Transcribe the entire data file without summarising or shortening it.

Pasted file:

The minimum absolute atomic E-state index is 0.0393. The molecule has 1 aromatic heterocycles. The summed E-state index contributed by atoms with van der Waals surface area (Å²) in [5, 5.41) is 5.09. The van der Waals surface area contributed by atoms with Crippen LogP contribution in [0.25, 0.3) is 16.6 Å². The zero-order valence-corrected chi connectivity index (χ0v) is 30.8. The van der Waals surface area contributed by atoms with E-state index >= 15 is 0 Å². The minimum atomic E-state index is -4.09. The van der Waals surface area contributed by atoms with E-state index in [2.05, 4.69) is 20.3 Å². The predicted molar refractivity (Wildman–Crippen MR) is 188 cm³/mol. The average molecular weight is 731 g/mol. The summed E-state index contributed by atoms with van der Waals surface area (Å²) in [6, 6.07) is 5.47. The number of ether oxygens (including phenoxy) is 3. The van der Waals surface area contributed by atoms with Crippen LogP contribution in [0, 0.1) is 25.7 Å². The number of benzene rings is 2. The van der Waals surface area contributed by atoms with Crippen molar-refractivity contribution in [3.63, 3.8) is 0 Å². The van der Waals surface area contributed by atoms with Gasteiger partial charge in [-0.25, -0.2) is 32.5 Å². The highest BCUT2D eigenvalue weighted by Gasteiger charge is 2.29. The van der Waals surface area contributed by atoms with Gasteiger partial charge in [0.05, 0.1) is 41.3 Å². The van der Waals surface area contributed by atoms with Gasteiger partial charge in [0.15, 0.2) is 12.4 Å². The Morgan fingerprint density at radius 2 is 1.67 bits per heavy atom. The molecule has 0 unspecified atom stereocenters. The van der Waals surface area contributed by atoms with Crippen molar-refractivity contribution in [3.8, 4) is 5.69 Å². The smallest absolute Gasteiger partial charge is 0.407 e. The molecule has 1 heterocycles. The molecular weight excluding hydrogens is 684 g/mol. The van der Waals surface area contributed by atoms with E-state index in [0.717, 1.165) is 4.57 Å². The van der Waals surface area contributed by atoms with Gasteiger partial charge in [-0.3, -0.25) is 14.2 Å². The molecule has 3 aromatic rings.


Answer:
The minimum absolute atomic E-state index is 0.0393. The molecule has 1 aromatic heterocycles. The summed E-state index contributed by atoms with van der Waals surface area (Å²) in [5, 5.41) is 5.09. The van der Waals surface area contributed by atoms with Crippen LogP contribution in [0.25, 0.3) is 16.6 Å². The zero-order valence-corrected chi connectivity index (χ0v) is 30.8. The van der Waals surface area contributed by atoms with E-state index >= 15 is 0 Å². The minimum atomic E-state index is -4.09. The van der Waals surface area contributed by atoms with E-state index in [2.05, 4.69) is 20.3 Å². The predicted molar refractivity (Wildman–Crippen MR) is 188 cm³/mol. The average molecular weight is 731 g/mol. The summed E-state index contributed by atoms with van der Waals surface area (Å²) in [6, 6.07) is 5.47. The number of ether oxygens (including phenoxy) is 3. The van der Waals surface area contributed by atoms with Crippen LogP contribution in [0, 0.1) is 25.7 Å². The number of benzene rings is 2. The van der Waals surface area contributed by atoms with Crippen molar-refractivity contribution in [3.63, 3.8) is 0 Å². The van der Waals surface area contributed by atoms with Gasteiger partial charge in [-0.25, -0.2) is 32.5 Å². The highest BCUT2D eigenvalue weighted by Gasteiger charge is 2.29. The van der Waals surface area contributed by atoms with Gasteiger partial charge in [0.05, 0.1) is 41.3 Å². The van der Waals surface area contributed by atoms with Gasteiger partial charge in [0.15, 0.2) is 12.4 Å². The Morgan fingerprint density at radius 2 is 1.67 bits per heavy atom. The molecule has 0 unspecified atom stereocenters. The van der Waals surface area contributed by atoms with Crippen molar-refractivity contribution in [3.8, 4) is 5.69 Å². The smallest absolute Gasteiger partial charge is 0.407 e. The molecule has 1 heterocycles. The molecular weight excluding hydrogens is 684 g/mol. The van der Waals surface area contributed by atoms with E-state index in [0.717, 1.165) is 4.57 Å². The van der Waals surface area contributed by atoms with Gasteiger partial charge in [-0.3, -0.25) is 14.2 Å². The molecule has 3 aromatic rings.